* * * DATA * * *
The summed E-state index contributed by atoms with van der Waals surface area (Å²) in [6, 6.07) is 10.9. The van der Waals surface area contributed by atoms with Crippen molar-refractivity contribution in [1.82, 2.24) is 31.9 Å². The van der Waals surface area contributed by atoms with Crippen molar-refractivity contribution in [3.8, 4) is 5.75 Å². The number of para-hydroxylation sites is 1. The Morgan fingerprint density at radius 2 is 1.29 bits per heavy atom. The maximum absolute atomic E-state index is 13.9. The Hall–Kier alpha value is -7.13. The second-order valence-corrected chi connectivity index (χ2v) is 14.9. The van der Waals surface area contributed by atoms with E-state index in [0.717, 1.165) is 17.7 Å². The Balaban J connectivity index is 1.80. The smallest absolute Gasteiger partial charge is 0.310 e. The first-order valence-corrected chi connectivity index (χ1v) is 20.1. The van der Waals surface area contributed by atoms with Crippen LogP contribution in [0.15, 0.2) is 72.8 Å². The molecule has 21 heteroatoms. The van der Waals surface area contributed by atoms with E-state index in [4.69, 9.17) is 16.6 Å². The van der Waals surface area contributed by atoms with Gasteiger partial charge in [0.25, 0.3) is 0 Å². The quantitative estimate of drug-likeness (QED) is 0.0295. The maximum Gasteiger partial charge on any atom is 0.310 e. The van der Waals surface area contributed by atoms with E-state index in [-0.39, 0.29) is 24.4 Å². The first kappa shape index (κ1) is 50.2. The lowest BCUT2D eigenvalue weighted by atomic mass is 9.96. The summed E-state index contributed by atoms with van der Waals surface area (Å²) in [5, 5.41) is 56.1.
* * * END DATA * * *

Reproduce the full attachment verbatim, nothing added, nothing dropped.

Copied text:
The summed E-state index contributed by atoms with van der Waals surface area (Å²) in [6, 6.07) is 10.9. The van der Waals surface area contributed by atoms with Crippen molar-refractivity contribution in [1.82, 2.24) is 31.9 Å². The van der Waals surface area contributed by atoms with Crippen molar-refractivity contribution in [3.8, 4) is 5.75 Å². The number of para-hydroxylation sites is 1. The Morgan fingerprint density at radius 2 is 1.29 bits per heavy atom. The maximum absolute atomic E-state index is 13.9. The Hall–Kier alpha value is -7.13. The second-order valence-corrected chi connectivity index (χ2v) is 14.9. The van der Waals surface area contributed by atoms with E-state index in [0.717, 1.165) is 17.7 Å². The Balaban J connectivity index is 1.80. The smallest absolute Gasteiger partial charge is 0.310 e. The first-order valence-corrected chi connectivity index (χ1v) is 20.1. The van der Waals surface area contributed by atoms with Crippen LogP contribution in [0.15, 0.2) is 72.8 Å². The molecule has 21 heteroatoms. The van der Waals surface area contributed by atoms with E-state index in [4.69, 9.17) is 16.6 Å². The van der Waals surface area contributed by atoms with Gasteiger partial charge in [0.25, 0.3) is 0 Å². The quantitative estimate of drug-likeness (QED) is 0.0295. The maximum Gasteiger partial charge on any atom is 0.310 e. The van der Waals surface area contributed by atoms with E-state index in [-0.39, 0.29) is 24.4 Å². The first kappa shape index (κ1) is 50.2. The lowest BCUT2D eigenvalue weighted by atomic mass is 9.96. The summed E-state index contributed by atoms with van der Waals surface area (Å²) in [5, 5.41) is 56.1.